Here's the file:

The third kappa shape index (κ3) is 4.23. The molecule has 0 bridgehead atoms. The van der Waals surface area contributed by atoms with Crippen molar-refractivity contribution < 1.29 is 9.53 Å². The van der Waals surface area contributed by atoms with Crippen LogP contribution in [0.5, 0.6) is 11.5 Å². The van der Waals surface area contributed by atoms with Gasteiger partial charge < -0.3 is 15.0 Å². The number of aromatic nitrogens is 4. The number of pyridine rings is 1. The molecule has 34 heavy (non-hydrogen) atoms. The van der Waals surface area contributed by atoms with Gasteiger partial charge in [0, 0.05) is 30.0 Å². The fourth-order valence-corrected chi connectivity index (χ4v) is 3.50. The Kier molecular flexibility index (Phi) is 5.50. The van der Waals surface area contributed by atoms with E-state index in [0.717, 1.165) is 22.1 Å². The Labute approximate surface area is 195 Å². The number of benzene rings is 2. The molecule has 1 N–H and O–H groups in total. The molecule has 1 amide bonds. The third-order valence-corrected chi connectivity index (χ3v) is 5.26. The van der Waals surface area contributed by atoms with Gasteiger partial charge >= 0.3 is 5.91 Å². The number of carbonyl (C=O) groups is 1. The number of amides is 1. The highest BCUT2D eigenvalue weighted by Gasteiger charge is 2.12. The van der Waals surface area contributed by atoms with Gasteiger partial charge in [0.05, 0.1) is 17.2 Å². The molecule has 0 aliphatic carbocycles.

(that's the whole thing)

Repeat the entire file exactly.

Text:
The third kappa shape index (κ3) is 4.23. The molecule has 0 bridgehead atoms. The van der Waals surface area contributed by atoms with Crippen molar-refractivity contribution < 1.29 is 9.53 Å². The van der Waals surface area contributed by atoms with Crippen LogP contribution in [0.5, 0.6) is 11.5 Å². The van der Waals surface area contributed by atoms with Gasteiger partial charge < -0.3 is 15.0 Å². The number of aromatic nitrogens is 4. The number of pyridine rings is 1. The molecule has 34 heavy (non-hydrogen) atoms. The van der Waals surface area contributed by atoms with Gasteiger partial charge in [0, 0.05) is 30.0 Å². The fourth-order valence-corrected chi connectivity index (χ4v) is 3.50. The Kier molecular flexibility index (Phi) is 5.50. The van der Waals surface area contributed by atoms with E-state index in [0.717, 1.165) is 22.1 Å². The Labute approximate surface area is 195 Å². The number of benzene rings is 2. The molecule has 1 N–H and O–H groups in total. The molecule has 1 amide bonds. The third-order valence-corrected chi connectivity index (χ3v) is 5.26. The van der Waals surface area contributed by atoms with Gasteiger partial charge >= 0.3 is 5.91 Å². The number of carbonyl (C=O) groups is 1. The number of amides is 1. The highest BCUT2D eigenvalue weighted by Gasteiger charge is 2.12. The van der Waals surface area contributed by atoms with Gasteiger partial charge in [0.05, 0.1) is 17.2 Å². The molecule has 0 aliphatic carbocycles.